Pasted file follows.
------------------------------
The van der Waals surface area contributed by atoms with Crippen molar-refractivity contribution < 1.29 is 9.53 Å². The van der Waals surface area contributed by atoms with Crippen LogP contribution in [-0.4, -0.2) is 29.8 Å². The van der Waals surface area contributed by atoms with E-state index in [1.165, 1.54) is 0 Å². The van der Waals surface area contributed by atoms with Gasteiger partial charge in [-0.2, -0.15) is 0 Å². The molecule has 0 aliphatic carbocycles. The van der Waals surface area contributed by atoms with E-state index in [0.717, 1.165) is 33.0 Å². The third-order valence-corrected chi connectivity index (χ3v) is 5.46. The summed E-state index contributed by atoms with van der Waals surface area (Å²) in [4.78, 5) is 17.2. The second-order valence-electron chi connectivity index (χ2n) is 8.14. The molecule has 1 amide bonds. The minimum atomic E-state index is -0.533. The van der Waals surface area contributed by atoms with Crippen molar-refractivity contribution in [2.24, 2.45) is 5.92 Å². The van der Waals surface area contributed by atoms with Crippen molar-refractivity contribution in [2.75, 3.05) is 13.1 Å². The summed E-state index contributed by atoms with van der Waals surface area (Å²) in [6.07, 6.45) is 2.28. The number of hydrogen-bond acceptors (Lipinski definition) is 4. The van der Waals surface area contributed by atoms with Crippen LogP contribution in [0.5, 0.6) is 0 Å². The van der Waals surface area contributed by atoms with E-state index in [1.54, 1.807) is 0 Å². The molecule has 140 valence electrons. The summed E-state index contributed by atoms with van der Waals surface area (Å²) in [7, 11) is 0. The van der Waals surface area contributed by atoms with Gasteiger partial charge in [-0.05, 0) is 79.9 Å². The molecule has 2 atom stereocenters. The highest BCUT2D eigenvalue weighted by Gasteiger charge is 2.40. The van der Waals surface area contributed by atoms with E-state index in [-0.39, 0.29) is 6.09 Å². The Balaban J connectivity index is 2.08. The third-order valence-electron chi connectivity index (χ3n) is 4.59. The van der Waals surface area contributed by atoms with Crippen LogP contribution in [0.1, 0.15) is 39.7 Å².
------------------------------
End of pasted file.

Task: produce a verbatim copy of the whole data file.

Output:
The van der Waals surface area contributed by atoms with Crippen molar-refractivity contribution < 1.29 is 9.53 Å². The van der Waals surface area contributed by atoms with Crippen LogP contribution in [-0.4, -0.2) is 29.8 Å². The van der Waals surface area contributed by atoms with E-state index in [1.165, 1.54) is 0 Å². The van der Waals surface area contributed by atoms with Gasteiger partial charge in [-0.2, -0.15) is 0 Å². The molecule has 0 aliphatic carbocycles. The van der Waals surface area contributed by atoms with E-state index in [0.717, 1.165) is 33.0 Å². The third-order valence-corrected chi connectivity index (χ3v) is 5.46. The summed E-state index contributed by atoms with van der Waals surface area (Å²) in [4.78, 5) is 17.2. The second-order valence-electron chi connectivity index (χ2n) is 8.14. The molecule has 1 amide bonds. The minimum atomic E-state index is -0.533. The van der Waals surface area contributed by atoms with Crippen molar-refractivity contribution in [2.24, 2.45) is 5.92 Å². The van der Waals surface area contributed by atoms with Crippen molar-refractivity contribution in [2.75, 3.05) is 13.1 Å². The summed E-state index contributed by atoms with van der Waals surface area (Å²) in [6.07, 6.45) is 2.28. The number of hydrogen-bond acceptors (Lipinski definition) is 4. The van der Waals surface area contributed by atoms with Crippen LogP contribution in [0.5, 0.6) is 0 Å². The van der Waals surface area contributed by atoms with E-state index in [1.54, 1.807) is 0 Å². The molecule has 140 valence electrons. The summed E-state index contributed by atoms with van der Waals surface area (Å²) in [7, 11) is 0. The van der Waals surface area contributed by atoms with Gasteiger partial charge in [-0.05, 0) is 79.9 Å². The molecule has 2 atom stereocenters. The highest BCUT2D eigenvalue weighted by Gasteiger charge is 2.40. The van der Waals surface area contributed by atoms with E-state index in [-0.39, 0.29) is 6.09 Å². The Balaban J connectivity index is 2.08. The third-order valence-electron chi connectivity index (χ3n) is 4.59. The van der Waals surface area contributed by atoms with Crippen LogP contribution in [0.1, 0.15) is 39.7 Å².